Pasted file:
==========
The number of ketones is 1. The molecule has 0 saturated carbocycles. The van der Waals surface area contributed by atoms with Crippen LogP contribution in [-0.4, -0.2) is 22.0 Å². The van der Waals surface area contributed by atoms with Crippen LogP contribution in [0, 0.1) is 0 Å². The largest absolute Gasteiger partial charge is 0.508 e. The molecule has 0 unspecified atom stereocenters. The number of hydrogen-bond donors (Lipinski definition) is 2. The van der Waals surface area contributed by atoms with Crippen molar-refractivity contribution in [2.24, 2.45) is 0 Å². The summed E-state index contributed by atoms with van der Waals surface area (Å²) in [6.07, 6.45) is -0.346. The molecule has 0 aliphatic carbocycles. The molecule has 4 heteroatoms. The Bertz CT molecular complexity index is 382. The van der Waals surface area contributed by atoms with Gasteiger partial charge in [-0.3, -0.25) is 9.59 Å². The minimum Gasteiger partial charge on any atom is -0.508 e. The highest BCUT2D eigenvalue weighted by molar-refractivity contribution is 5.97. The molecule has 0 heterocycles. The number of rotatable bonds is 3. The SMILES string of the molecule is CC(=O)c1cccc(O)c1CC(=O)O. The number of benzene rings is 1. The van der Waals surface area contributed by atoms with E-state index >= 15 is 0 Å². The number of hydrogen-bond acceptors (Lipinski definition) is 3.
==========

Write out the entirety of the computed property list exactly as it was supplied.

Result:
The number of ketones is 1. The molecule has 0 saturated carbocycles. The van der Waals surface area contributed by atoms with Crippen LogP contribution in [-0.4, -0.2) is 22.0 Å². The van der Waals surface area contributed by atoms with Crippen LogP contribution in [0, 0.1) is 0 Å². The largest absolute Gasteiger partial charge is 0.508 e. The molecule has 0 unspecified atom stereocenters. The number of hydrogen-bond donors (Lipinski definition) is 2. The van der Waals surface area contributed by atoms with Crippen molar-refractivity contribution in [2.24, 2.45) is 0 Å². The summed E-state index contributed by atoms with van der Waals surface area (Å²) in [6.07, 6.45) is -0.346. The molecule has 0 aliphatic carbocycles. The molecule has 4 heteroatoms. The Bertz CT molecular complexity index is 382. The van der Waals surface area contributed by atoms with Gasteiger partial charge in [-0.3, -0.25) is 9.59 Å². The minimum Gasteiger partial charge on any atom is -0.508 e. The highest BCUT2D eigenvalue weighted by molar-refractivity contribution is 5.97. The molecule has 0 heterocycles. The number of rotatable bonds is 3. The SMILES string of the molecule is CC(=O)c1cccc(O)c1CC(=O)O. The number of benzene rings is 1. The van der Waals surface area contributed by atoms with E-state index >= 15 is 0 Å². The number of hydrogen-bond acceptors (Lipinski definition) is 3.